Chemicals Used by Insects for Communication May be Employed to Control Them
Most insects use chemical signals for a wide variety of functions, such as communicating species and sex. Social insects, such as ants that live in colonies, can also differentiate the different castes — workers, queens, and drones — according to the chemical cues.
If these chemicals could be isolated, they could theoretically be exploited to control pest species and could possibly replace insecticides. However, isolating these chemicals and determining their absolute configurations and functions has been challenging because the chemicals occur in complex mixtures which are hard to separate.
Now entomologists and chemists at the University of California, Riverside have devised a straightforward method for purifying these compounds that could result in new “green” methods for controlling pest species, like ants, by disrupting the organization of their colonies.
“In so-called social insects that live in large colonies, such as ants and bees, these chemicals have additional functions,” said co-author Jocelyn G. Millar. “The queen in these colonies, for example, uses the chemicals to prevent her workers from laying eggs of their own, ensuring that she remains the only reproducing female in the colony.”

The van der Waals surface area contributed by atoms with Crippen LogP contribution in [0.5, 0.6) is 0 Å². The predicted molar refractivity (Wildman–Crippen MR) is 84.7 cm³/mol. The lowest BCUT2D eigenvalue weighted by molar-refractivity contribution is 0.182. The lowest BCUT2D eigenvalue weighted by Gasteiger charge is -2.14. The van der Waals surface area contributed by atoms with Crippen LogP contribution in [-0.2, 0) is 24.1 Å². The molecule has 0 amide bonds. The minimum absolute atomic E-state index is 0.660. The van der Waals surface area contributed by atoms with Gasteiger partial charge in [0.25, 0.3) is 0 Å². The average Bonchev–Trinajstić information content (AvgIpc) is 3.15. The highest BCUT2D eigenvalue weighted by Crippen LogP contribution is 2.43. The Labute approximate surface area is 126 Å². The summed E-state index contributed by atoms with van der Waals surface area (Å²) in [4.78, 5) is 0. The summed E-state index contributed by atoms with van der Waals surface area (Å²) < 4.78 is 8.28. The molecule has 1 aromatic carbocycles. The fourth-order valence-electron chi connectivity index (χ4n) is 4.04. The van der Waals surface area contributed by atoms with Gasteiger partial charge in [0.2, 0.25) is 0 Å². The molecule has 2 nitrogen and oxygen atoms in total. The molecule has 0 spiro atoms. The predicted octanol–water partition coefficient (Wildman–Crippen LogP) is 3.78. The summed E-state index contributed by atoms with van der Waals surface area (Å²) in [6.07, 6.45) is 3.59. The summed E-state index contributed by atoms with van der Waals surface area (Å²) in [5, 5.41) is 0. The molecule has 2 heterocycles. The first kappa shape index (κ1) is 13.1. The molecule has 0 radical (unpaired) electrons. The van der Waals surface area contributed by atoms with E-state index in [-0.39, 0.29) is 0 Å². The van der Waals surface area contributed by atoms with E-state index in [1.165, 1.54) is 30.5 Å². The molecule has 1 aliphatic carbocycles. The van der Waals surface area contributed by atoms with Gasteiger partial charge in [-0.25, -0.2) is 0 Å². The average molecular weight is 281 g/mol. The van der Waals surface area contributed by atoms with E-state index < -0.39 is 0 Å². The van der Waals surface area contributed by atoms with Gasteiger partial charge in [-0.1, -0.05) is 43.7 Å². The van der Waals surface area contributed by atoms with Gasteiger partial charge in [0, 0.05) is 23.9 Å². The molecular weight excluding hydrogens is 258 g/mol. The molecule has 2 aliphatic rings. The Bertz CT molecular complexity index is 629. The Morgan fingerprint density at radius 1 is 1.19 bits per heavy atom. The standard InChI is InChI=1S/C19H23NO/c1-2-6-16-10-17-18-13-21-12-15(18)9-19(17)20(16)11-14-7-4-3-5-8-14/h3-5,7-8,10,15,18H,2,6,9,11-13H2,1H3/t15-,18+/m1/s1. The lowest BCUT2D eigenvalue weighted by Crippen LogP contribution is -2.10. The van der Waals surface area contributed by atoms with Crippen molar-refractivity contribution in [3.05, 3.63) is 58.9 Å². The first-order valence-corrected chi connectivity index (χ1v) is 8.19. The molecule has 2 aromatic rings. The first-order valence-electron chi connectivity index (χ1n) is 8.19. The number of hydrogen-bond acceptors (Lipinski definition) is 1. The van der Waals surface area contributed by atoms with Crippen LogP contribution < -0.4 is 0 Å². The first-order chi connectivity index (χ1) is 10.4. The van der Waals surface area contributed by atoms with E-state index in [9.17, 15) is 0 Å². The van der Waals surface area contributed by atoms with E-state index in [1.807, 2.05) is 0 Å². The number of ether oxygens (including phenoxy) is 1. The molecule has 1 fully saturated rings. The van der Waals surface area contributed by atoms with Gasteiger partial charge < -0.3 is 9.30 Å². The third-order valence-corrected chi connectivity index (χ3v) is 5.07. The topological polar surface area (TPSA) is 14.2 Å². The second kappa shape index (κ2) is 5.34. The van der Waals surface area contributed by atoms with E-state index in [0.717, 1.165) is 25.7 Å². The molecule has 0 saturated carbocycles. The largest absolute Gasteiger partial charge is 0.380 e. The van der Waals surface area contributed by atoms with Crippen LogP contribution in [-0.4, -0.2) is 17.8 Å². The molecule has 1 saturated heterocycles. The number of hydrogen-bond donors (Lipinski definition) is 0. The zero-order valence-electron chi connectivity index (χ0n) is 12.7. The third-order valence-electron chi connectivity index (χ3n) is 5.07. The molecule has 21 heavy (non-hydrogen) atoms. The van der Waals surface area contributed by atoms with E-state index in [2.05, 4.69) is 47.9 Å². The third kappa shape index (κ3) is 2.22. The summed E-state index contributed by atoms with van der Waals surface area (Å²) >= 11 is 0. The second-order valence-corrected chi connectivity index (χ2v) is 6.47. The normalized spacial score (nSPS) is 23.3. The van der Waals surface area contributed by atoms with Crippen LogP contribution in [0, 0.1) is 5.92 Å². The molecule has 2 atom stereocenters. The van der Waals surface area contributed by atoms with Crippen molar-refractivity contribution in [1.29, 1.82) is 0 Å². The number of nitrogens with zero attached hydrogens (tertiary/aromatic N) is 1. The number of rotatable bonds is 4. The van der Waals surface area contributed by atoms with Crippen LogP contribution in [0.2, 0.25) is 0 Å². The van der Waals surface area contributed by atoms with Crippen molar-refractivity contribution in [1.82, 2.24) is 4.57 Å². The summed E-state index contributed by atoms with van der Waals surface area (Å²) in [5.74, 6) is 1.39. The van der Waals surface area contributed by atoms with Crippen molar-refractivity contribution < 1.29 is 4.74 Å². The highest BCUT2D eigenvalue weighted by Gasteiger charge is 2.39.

The researchers devised a technique that allowed them to isolate 36 pure hydrocarbon molecules from the complex chemical blends of 20 randomly-chosen insect species. After the compounds could be conclusively identified, the effects of the individual chemicals could be tested. Their technique is described in the Proceedings of the National Academy of Sciences.
The research team’s efforts were complicated by the fact that these chemicals can occur in “right-handed” or “left-handed” forms. The two forms share the same molecular structure, but are mirror images of each other.
“This is critical information for biological activity, because if you have the wrong form, it is like trying to put your right hand into a left-hand glove,” Millar said. “The wrong form of the chemical will simply not fit into its biological receptor.”
The team was able to solve this problem by showing that all 20 insects that were tested had — regardless of species, sex, or life stage — the right-handed form of these chemicals.
“This suggests strongly that nearly all insects are likely to produce the R form of these chemicals,” Millar said. “Knowing this will be of great help in unraveling what these signals do and how they work.”
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